In a third embodiment, a glove skin contact that provides an adhesive layer, applies cotton or rayon flock air spray or electrostatic spray, cures the adhesive layer, removes the industrial gloves from the mold, and reverses the moisture inside out. Preparing the inner surface and washing with water or a suitable solvent to dissolve the individual coagulant particles and exposing the geometric texture on the outer surface of the glove; and in a fourth embodiment, non-sticky A latex glove skin vulcanized on the mold is prepared as described in detail in step 8 by applying a functional polyurethane layer to the vulcanized latex glove skin, and the knitted backing is adhesive-coated vulcanized Put on the latex outer skin and bond the vulcanized latex glove outer skin with the knitted backing by fusing polyurethane with heat and sticking the supported glove from the mold Peel off and turn the glove upside down to expose the individual coagulant particles, and wash the inverted glove with water or a suitable solvent to dissolve the individual coagulant particles, thereby removing the geometric texture. Each process that exposes the surface of the glove.

  Thus, the principles disclosed herein provide a method for preparing geometric texture synthetic or natural latex articles, particularly for industrial, household and medical glove applications, by conventional dipping techniques. The

Detailed Description of the Invention A latex glove having a geometric surface structure is the size of individual coagulant particles bonded to a polymeric coagulant coating applied to a smooth mold used to immerse the glove, Provides the ability to change grip force according to shape and placement. The process can use individual coagulant particles that are water soluble, partially water soluble, or water insoluble. These individual coagulant particles are embedded by a dry powder coating process into an adhesive, water-soluble, polymeric coagulant coating or film formed on a smooth mold. When surface texture is selectively applied to specific areas of the outer surface of the glove, before the mold with the individual coagulant particles embedded is immersed in a synthetic or natural aqueous latex emulsion to form a latex film In addition, the polymeric coagulant coating retains coagulant particles in the palm and finger areas. The ability to obtain a concave jagged or sucker shape in a regular shape and arrangement on the outer grip surface of a dipped latex film is an embedded individual coagulation held in a regular position by a water-soluble polymeric coagulant coating or film. Resulting from agent particles. After the latex film of the glove is cured, the glove is inverted to expose individual coagulant particles that are dissolved by water washing, preferably hot water washing, or a suitable solvent wash.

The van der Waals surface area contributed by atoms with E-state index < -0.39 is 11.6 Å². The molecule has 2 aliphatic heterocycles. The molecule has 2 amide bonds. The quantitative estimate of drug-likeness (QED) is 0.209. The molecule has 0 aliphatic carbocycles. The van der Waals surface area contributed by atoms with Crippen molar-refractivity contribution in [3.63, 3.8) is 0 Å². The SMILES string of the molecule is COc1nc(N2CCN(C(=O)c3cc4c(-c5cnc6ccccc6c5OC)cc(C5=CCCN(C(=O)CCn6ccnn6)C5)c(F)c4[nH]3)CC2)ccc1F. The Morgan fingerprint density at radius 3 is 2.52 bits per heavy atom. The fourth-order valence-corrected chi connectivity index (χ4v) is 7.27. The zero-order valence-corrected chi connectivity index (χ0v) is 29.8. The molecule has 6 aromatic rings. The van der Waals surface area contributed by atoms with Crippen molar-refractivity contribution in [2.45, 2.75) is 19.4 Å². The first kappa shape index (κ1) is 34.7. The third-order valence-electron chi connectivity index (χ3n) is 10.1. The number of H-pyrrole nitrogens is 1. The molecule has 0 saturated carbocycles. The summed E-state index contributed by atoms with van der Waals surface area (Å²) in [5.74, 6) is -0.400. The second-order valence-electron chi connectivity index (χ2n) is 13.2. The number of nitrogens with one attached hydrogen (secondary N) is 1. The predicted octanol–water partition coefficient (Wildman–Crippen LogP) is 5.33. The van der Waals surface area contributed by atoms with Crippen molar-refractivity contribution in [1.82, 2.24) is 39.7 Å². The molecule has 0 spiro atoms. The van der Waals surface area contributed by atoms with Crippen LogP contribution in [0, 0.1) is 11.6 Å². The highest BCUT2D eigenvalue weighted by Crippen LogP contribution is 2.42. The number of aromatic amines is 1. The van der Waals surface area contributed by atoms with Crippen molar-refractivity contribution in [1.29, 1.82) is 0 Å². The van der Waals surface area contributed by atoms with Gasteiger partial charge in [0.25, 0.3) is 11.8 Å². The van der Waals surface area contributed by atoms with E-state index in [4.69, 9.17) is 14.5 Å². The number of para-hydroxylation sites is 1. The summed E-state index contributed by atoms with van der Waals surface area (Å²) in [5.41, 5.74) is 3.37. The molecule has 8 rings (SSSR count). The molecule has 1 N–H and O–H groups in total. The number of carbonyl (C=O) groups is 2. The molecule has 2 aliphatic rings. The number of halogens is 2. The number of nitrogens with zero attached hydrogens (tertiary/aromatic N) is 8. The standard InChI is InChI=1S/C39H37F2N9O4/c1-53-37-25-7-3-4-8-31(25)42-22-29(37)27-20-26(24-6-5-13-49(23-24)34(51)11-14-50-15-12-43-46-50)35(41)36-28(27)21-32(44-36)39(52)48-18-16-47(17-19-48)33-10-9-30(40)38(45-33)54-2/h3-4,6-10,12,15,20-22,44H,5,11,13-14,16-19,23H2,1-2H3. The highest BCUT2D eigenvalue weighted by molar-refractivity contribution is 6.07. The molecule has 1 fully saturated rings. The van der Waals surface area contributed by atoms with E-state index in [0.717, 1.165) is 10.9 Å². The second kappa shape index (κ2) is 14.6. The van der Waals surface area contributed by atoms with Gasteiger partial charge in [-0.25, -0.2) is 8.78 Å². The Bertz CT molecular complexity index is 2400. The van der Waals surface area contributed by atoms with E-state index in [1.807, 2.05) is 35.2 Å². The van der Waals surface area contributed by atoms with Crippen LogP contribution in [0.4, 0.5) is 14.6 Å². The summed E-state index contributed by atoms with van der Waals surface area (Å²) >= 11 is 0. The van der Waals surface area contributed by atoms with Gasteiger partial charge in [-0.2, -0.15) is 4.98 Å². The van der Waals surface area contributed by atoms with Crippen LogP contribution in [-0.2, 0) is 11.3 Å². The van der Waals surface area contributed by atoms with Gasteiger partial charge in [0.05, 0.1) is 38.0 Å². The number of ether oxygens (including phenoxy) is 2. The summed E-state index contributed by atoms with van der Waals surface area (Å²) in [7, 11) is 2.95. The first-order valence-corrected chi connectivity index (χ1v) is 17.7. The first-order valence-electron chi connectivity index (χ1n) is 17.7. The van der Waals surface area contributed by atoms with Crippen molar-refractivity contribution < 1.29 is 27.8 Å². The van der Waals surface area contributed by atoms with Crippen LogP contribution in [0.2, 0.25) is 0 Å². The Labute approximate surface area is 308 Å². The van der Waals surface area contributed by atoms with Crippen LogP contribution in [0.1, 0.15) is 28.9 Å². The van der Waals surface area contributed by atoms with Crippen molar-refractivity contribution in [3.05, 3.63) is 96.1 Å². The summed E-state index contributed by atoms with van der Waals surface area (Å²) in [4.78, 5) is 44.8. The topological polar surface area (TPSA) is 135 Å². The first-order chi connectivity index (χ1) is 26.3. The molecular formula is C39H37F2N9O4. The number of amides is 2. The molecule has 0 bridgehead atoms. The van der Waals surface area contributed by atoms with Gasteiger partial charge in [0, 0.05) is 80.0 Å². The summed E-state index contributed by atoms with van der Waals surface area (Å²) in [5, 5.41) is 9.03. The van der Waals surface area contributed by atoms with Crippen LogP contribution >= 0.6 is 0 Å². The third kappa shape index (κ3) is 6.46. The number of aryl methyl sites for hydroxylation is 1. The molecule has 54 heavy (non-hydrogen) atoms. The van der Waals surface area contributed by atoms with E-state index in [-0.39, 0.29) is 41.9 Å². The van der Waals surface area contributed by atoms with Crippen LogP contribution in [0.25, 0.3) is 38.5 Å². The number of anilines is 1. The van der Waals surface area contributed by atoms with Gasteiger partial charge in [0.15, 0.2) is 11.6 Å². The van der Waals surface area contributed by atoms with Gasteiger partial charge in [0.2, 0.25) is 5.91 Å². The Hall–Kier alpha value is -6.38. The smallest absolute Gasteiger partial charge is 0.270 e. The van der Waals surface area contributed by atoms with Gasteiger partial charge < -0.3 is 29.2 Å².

Generally speaking, the present invention has a controlled size and placement on the outer surface of a geometrically textured glove using an in-line manufacturing process similar to the most commonly used industrial glove production process. A method is provided for achieving a precisely contoured suction cup or jagged shape of a preferred angular shape. The process uses a standard smooth glove mold and a water-dissolvable polymeric coagulant coating in which individual coagulant particles are first applied to the mold in a thickness range of 5-50 microns. Combined. The polymer coagulant coating and the embedded individual coagulant particles create an impression in the latex layer. When the latex layer is cured, peeled and inverted, the outer layer of the glove with the exposed individual coagulant particles is washed to dissolve the embedded particles and the surface texture of the textured glove Expose. As the polymeric coagulant coating dissolves in water, the mold is quickly cleaned and the mold is used in the next process cycle without damage. As a result of the geometric texture that is prepared on the outer surface of the glove with very high certainty and accuracy, the glove provides improved performance for grasping tools and devices in dry, wet and oily environments. The degree of traction or grip provided by the textured outer surface of the glove can be selected in a controlled manner by selecting the particle size of the individual coagulant particles used. Fine individual coagulant particles in the size range of about 50-200μ produce smooth traction compared to individual coagulant particles in the coarse size range of about 150-2000μ.